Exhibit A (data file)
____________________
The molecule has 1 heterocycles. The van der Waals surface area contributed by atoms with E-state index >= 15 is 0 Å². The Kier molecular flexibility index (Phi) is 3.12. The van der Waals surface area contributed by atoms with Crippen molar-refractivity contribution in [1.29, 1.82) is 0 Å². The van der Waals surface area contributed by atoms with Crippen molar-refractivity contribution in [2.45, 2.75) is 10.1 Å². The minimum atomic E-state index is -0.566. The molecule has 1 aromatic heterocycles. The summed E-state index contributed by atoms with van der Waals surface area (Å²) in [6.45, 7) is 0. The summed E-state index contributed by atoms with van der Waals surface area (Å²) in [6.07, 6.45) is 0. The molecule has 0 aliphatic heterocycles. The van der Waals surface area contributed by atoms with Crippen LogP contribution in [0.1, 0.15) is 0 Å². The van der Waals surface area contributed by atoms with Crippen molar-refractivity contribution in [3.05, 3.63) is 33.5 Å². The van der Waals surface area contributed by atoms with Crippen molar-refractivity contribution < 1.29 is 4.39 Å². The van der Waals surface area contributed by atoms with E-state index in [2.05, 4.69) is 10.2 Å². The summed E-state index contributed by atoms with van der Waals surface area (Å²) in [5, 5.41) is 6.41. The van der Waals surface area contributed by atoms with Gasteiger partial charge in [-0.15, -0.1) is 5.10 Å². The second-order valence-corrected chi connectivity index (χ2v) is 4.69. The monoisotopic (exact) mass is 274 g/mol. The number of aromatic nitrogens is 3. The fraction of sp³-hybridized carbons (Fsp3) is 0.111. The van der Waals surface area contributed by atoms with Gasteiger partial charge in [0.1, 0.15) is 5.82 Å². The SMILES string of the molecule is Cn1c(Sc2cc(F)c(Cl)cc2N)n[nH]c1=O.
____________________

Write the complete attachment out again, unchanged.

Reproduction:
The molecule has 1 heterocycles. The van der Waals surface area contributed by atoms with E-state index >= 15 is 0 Å². The Kier molecular flexibility index (Phi) is 3.12. The van der Waals surface area contributed by atoms with Crippen molar-refractivity contribution in [1.29, 1.82) is 0 Å². The van der Waals surface area contributed by atoms with Crippen molar-refractivity contribution in [2.45, 2.75) is 10.1 Å². The minimum atomic E-state index is -0.566. The molecule has 1 aromatic heterocycles. The summed E-state index contributed by atoms with van der Waals surface area (Å²) in [6.45, 7) is 0. The summed E-state index contributed by atoms with van der Waals surface area (Å²) in [6.07, 6.45) is 0. The molecule has 0 aliphatic heterocycles. The van der Waals surface area contributed by atoms with Crippen LogP contribution in [0.1, 0.15) is 0 Å². The van der Waals surface area contributed by atoms with Crippen molar-refractivity contribution in [3.05, 3.63) is 33.5 Å². The van der Waals surface area contributed by atoms with Crippen molar-refractivity contribution < 1.29 is 4.39 Å². The van der Waals surface area contributed by atoms with E-state index in [2.05, 4.69) is 10.2 Å². The summed E-state index contributed by atoms with van der Waals surface area (Å²) in [5, 5.41) is 6.41. The van der Waals surface area contributed by atoms with Gasteiger partial charge in [-0.15, -0.1) is 5.10 Å². The second-order valence-corrected chi connectivity index (χ2v) is 4.69. The monoisotopic (exact) mass is 274 g/mol. The number of aromatic nitrogens is 3. The fraction of sp³-hybridized carbons (Fsp3) is 0.111. The van der Waals surface area contributed by atoms with Gasteiger partial charge in [0.1, 0.15) is 5.82 Å². The SMILES string of the molecule is Cn1c(Sc2cc(F)c(Cl)cc2N)n[nH]c1=O.